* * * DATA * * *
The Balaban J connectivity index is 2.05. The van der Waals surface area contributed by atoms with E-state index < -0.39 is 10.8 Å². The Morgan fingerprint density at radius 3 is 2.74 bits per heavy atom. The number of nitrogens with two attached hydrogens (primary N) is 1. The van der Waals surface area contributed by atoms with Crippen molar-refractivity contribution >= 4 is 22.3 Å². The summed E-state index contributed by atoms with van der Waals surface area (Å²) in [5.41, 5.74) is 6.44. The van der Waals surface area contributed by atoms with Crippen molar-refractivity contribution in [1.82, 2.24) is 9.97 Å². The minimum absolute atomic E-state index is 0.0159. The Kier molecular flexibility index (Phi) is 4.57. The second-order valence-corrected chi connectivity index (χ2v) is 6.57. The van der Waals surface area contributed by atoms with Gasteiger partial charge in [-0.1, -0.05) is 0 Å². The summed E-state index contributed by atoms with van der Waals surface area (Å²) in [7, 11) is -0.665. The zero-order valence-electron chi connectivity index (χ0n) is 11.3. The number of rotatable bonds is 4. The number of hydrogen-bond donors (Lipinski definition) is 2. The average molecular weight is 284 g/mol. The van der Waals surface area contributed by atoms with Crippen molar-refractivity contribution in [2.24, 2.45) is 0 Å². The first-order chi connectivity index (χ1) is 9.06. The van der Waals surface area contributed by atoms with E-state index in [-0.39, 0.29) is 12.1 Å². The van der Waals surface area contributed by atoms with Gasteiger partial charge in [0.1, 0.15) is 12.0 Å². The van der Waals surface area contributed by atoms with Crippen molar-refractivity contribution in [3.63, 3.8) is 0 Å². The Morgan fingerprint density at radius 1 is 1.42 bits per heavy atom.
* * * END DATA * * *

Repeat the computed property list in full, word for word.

The Balaban J connectivity index is 2.05. The van der Waals surface area contributed by atoms with E-state index < -0.39 is 10.8 Å². The Morgan fingerprint density at radius 3 is 2.74 bits per heavy atom. The number of nitrogens with two attached hydrogens (primary N) is 1. The van der Waals surface area contributed by atoms with Crippen molar-refractivity contribution >= 4 is 22.3 Å². The summed E-state index contributed by atoms with van der Waals surface area (Å²) in [5.41, 5.74) is 6.44. The van der Waals surface area contributed by atoms with Crippen molar-refractivity contribution in [1.82, 2.24) is 9.97 Å². The minimum absolute atomic E-state index is 0.0159. The Kier molecular flexibility index (Phi) is 4.57. The second-order valence-corrected chi connectivity index (χ2v) is 6.57. The van der Waals surface area contributed by atoms with Gasteiger partial charge in [-0.1, -0.05) is 0 Å². The summed E-state index contributed by atoms with van der Waals surface area (Å²) in [7, 11) is -0.665. The zero-order valence-electron chi connectivity index (χ0n) is 11.3. The number of rotatable bonds is 4. The number of hydrogen-bond donors (Lipinski definition) is 2. The average molecular weight is 284 g/mol. The van der Waals surface area contributed by atoms with Crippen molar-refractivity contribution in [2.24, 2.45) is 0 Å². The first-order chi connectivity index (χ1) is 9.06. The van der Waals surface area contributed by atoms with E-state index in [-0.39, 0.29) is 12.1 Å². The van der Waals surface area contributed by atoms with Gasteiger partial charge in [0.1, 0.15) is 12.0 Å². The van der Waals surface area contributed by atoms with Crippen molar-refractivity contribution in [3.63, 3.8) is 0 Å². The Morgan fingerprint density at radius 1 is 1.42 bits per heavy atom.